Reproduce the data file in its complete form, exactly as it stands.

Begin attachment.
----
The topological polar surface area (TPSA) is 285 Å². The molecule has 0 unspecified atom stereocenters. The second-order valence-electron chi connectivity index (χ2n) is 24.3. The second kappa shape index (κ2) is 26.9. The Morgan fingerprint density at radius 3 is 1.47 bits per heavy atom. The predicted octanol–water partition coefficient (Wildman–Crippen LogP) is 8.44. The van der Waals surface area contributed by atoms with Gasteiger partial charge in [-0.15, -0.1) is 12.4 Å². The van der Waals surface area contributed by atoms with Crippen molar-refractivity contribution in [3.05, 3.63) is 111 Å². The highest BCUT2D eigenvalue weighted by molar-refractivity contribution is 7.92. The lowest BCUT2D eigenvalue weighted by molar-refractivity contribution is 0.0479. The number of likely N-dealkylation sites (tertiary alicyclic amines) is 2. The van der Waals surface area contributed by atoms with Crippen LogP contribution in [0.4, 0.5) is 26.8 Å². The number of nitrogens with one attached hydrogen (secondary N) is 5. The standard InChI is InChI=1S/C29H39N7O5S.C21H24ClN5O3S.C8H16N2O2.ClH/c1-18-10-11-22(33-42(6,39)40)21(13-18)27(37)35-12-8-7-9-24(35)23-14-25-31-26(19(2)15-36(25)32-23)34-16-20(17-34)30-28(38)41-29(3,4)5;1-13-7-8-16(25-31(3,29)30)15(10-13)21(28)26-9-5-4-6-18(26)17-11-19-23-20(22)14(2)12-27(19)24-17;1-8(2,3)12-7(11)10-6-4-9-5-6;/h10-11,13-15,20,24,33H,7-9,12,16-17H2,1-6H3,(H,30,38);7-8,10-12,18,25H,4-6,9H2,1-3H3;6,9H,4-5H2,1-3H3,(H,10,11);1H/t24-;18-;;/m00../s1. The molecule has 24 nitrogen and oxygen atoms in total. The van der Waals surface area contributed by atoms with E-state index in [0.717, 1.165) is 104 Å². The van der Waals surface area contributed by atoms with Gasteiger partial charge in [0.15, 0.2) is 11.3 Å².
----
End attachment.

The topological polar surface area (TPSA) is 285 Å². The molecule has 0 unspecified atom stereocenters. The second-order valence-electron chi connectivity index (χ2n) is 24.3. The second kappa shape index (κ2) is 26.9. The Morgan fingerprint density at radius 3 is 1.47 bits per heavy atom. The predicted octanol–water partition coefficient (Wildman–Crippen LogP) is 8.44. The van der Waals surface area contributed by atoms with Gasteiger partial charge in [-0.15, -0.1) is 12.4 Å². The van der Waals surface area contributed by atoms with Crippen molar-refractivity contribution in [3.05, 3.63) is 111 Å². The highest BCUT2D eigenvalue weighted by molar-refractivity contribution is 7.92. The lowest BCUT2D eigenvalue weighted by molar-refractivity contribution is 0.0479. The number of likely N-dealkylation sites (tertiary alicyclic amines) is 2. The van der Waals surface area contributed by atoms with Crippen LogP contribution in [0.4, 0.5) is 26.8 Å². The number of nitrogens with one attached hydrogen (secondary N) is 5. The standard InChI is InChI=1S/C29H39N7O5S.C21H24ClN5O3S.C8H16N2O2.ClH/c1-18-10-11-22(33-42(6,39)40)21(13-18)27(37)35-12-8-7-9-24(35)23-14-25-31-26(19(2)15-36(25)32-23)34-16-20(17-34)30-28(38)41-29(3,4)5;1-13-7-8-16(25-31(3,29)30)15(10-13)21(28)26-9-5-4-6-18(26)17-11-19-23-20(22)14(2)12-27(19)24-17;1-8(2,3)12-7(11)10-6-4-9-5-6;/h10-11,13-15,20,24,33H,7-9,12,16-17H2,1-6H3,(H,30,38);7-8,10-12,18,25H,4-6,9H2,1-3H3;6,9H,4-5H2,1-3H3,(H,10,11);1H/t24-;18-;;/m00../s1. The molecule has 24 nitrogen and oxygen atoms in total. The van der Waals surface area contributed by atoms with E-state index in [0.717, 1.165) is 104 Å². The van der Waals surface area contributed by atoms with Gasteiger partial charge in [0.15, 0.2) is 11.3 Å².